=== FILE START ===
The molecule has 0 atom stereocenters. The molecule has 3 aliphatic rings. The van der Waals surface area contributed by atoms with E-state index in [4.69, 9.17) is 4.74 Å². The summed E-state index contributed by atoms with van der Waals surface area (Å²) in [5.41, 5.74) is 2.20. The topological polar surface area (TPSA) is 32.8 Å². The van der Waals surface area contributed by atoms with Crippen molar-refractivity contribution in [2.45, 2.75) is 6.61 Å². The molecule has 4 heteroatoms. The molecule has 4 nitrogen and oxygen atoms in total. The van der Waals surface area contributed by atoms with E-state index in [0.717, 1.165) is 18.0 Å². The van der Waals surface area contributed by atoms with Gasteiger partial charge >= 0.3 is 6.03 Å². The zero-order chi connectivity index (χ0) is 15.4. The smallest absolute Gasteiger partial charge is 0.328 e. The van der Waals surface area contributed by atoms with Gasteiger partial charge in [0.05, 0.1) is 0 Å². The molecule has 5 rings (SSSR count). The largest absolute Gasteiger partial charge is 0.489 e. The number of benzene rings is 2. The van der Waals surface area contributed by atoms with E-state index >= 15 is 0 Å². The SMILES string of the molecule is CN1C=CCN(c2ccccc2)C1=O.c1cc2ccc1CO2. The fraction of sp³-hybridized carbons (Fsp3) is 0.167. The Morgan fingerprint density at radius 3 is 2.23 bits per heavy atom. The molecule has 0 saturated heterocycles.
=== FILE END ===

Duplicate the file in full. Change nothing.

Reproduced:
The molecule has 0 atom stereocenters. The molecule has 3 aliphatic rings. The van der Waals surface area contributed by atoms with E-state index in [4.69, 9.17) is 4.74 Å². The summed E-state index contributed by atoms with van der Waals surface area (Å²) in [5.41, 5.74) is 2.20. The topological polar surface area (TPSA) is 32.8 Å². The van der Waals surface area contributed by atoms with Crippen molar-refractivity contribution in [2.45, 2.75) is 6.61 Å². The molecule has 4 heteroatoms. The molecule has 4 nitrogen and oxygen atoms in total. The van der Waals surface area contributed by atoms with E-state index in [0.717, 1.165) is 18.0 Å². The van der Waals surface area contributed by atoms with Gasteiger partial charge >= 0.3 is 6.03 Å². The zero-order chi connectivity index (χ0) is 15.4. The smallest absolute Gasteiger partial charge is 0.328 e. The van der Waals surface area contributed by atoms with Gasteiger partial charge in [0.05, 0.1) is 0 Å². The molecule has 5 rings (SSSR count). The largest absolute Gasteiger partial charge is 0.489 e. The number of benzene rings is 2. The van der Waals surface area contributed by atoms with E-state index >= 15 is 0 Å². The SMILES string of the molecule is CN1C=CCN(c2ccccc2)C1=O.c1cc2ccc1CO2. The fraction of sp³-hybridized carbons (Fsp3) is 0.167. The Morgan fingerprint density at radius 3 is 2.23 bits per heavy atom. The molecule has 0 saturated heterocycles.